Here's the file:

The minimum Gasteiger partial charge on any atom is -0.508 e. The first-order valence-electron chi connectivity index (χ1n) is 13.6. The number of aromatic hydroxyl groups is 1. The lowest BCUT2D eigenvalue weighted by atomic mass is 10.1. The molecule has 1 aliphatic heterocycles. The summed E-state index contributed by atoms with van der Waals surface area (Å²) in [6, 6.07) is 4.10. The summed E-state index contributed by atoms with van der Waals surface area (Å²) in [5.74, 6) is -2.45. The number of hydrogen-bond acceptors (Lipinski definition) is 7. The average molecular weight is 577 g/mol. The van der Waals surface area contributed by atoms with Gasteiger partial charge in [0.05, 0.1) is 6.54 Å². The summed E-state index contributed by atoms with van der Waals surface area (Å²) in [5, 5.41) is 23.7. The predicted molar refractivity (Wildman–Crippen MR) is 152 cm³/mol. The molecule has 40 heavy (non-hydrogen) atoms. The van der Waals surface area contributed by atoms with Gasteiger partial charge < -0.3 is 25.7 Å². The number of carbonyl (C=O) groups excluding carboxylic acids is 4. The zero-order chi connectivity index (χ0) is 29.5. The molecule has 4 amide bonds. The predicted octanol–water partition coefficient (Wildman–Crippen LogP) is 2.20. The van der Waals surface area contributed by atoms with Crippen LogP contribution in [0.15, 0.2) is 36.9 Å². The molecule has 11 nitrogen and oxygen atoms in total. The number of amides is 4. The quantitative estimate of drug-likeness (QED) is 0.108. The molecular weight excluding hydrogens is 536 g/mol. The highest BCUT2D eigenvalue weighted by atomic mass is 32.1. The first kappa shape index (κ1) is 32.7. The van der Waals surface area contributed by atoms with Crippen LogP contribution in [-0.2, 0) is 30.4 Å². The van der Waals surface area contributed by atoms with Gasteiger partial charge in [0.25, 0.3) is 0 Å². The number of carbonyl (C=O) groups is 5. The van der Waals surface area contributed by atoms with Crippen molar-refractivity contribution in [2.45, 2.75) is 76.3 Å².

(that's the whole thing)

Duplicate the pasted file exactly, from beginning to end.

The minimum Gasteiger partial charge on any atom is -0.508 e. The first-order valence-electron chi connectivity index (χ1n) is 13.6. The number of aromatic hydroxyl groups is 1. The lowest BCUT2D eigenvalue weighted by atomic mass is 10.1. The molecule has 1 aliphatic heterocycles. The summed E-state index contributed by atoms with van der Waals surface area (Å²) in [6, 6.07) is 4.10. The summed E-state index contributed by atoms with van der Waals surface area (Å²) in [5.74, 6) is -2.45. The number of hydrogen-bond acceptors (Lipinski definition) is 7. The average molecular weight is 577 g/mol. The van der Waals surface area contributed by atoms with Gasteiger partial charge in [0.05, 0.1) is 6.54 Å². The summed E-state index contributed by atoms with van der Waals surface area (Å²) in [5, 5.41) is 23.7. The predicted molar refractivity (Wildman–Crippen MR) is 152 cm³/mol. The molecule has 40 heavy (non-hydrogen) atoms. The van der Waals surface area contributed by atoms with Gasteiger partial charge < -0.3 is 25.7 Å². The number of carbonyl (C=O) groups excluding carboxylic acids is 4. The zero-order chi connectivity index (χ0) is 29.5. The molecule has 4 amide bonds. The predicted octanol–water partition coefficient (Wildman–Crippen LogP) is 2.20. The van der Waals surface area contributed by atoms with Crippen LogP contribution in [0.15, 0.2) is 36.9 Å². The molecule has 11 nitrogen and oxygen atoms in total. The number of amides is 4. The quantitative estimate of drug-likeness (QED) is 0.108. The molecular weight excluding hydrogens is 536 g/mol. The highest BCUT2D eigenvalue weighted by atomic mass is 32.1. The first kappa shape index (κ1) is 32.7. The van der Waals surface area contributed by atoms with Crippen LogP contribution in [-0.2, 0) is 30.4 Å². The van der Waals surface area contributed by atoms with Gasteiger partial charge in [0.25, 0.3) is 0 Å². The number of carbonyl (C=O) groups is 5. The van der Waals surface area contributed by atoms with Crippen molar-refractivity contribution in [2.45, 2.75) is 76.3 Å².